Electrical engineering is often overshadowed by other STEM fields. Computer Science is cooler, and physics has the aura of the Faustian quest for the most fundamental truths science can uncover. Yet, this discipline produced a quite remarkable bit of research with profound implications for Quantum Information Science. It is not very well publicized. Maybe that is because it’s a bit embarrassing to the physicists and computer scientists who are heavily vested in Quantum Cryptography?
After all, the typical, one-two punch elevator-pitch for QIS is entirely undermined by it. To recap, the argument goes likes this:
- Universal Quantum Computing will destroy all effective cryptography as we know it.
- Fear not, for Quantum Cryptography will come to your rescue.
Significant funds went into the latter. And it’s not like there isn’t some significant progress, but what if all this effort proved futile because an equally strong encryption could be had with far more robust methods? This is exactly what the Kish Cypher protocol promises. It has been around for several years, and in a recent paper, Laszlo Bela Kish discusses several variations of his protocol that he modestly calls the Kirchhoff-Law-Johnson-(like)-Noise (KLJN) secure key exchange – although otherwise it goes by his name in the literature. A 2012 paper that describes the principle behind it can be found here. The abstract of the latter makes no qualms about the challenge to Quantum Information Science:
It has been shown recently that the use of two pairs of resistors with enhanced Johnson-noise and a Kirchhoff-loop—i.e., a Kirchhoff-Law-JohnsonNoise (KLJN) protocol—for secure key distribution leads to information theoretic security levels superior to those of a quantum key distribution, including a natural immunity against a man-in-the-middle attack. This issue is becoming particularly timely because of the recent full cracks of practical quantum communicators, as shown in numerous peer-reviewed publications.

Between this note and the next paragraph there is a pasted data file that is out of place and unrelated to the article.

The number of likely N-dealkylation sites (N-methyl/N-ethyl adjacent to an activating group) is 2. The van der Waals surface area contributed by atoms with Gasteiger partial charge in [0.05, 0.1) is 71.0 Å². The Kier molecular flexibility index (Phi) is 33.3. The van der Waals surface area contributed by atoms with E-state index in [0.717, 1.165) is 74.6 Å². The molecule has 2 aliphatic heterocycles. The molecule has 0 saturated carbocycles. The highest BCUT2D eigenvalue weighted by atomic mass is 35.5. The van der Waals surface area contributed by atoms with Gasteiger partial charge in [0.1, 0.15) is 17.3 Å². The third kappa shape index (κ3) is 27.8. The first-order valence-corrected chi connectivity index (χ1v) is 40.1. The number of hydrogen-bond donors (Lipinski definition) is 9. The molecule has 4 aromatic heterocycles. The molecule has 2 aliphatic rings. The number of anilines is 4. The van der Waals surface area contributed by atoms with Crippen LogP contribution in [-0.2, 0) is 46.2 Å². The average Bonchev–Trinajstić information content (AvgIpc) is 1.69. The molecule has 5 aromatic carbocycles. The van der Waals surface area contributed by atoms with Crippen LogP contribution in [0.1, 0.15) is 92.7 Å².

There are some commonalities between quantum cryptography and this alternative, inherently safe, protocol. The obvious one is that they are both key exchange schemes; The more interesting one is that they both leverage fundamental physics properties of the systems that they are employing. In one case, it is the specific quantum correlations of entangled qubits, in the other, the correlations in classical thermodynamic noise (i.e. the former picks out the specific quantum entanglement correlations of the systems density matrix, the latter only requires the classical entries that remain after decoherence and tracing of the density matrix).
Since this protocol works in the classical regime, it shouldn’t come as a surprise that the implementation is much easier to accomplish than when having to accomplish and preserve an entangled state. The following schematic illustrates the underlying principle:
The recipient (Bob) connects the wire at random in predefined synchronicity with the sender (Alice). The actual current and voltage through the wire is random, ideally Johnson noise. The resistors determine the characteristic of this voltage, Bob can determine what resistor Alice used because he knows which one he connected, but the Fluctuation Dissipation Theorem ensures that wire-tapping by an attacker (Eve) is futile. The noise characteristics of the signal ensure that no information can be extracted from it.
Given that the amount of effort and funding that goes into Quantum Cryptography is substantial (some even mock it as a distraction from the ultimate prize which is quantum computing), it seems to me that the fact that classic thermodynamic resources allow for similar inherent security should give one pause. After all, this line of research may provide a much more robust approach to the next generation,”Shor safe”, post quantum encryption infrastructure.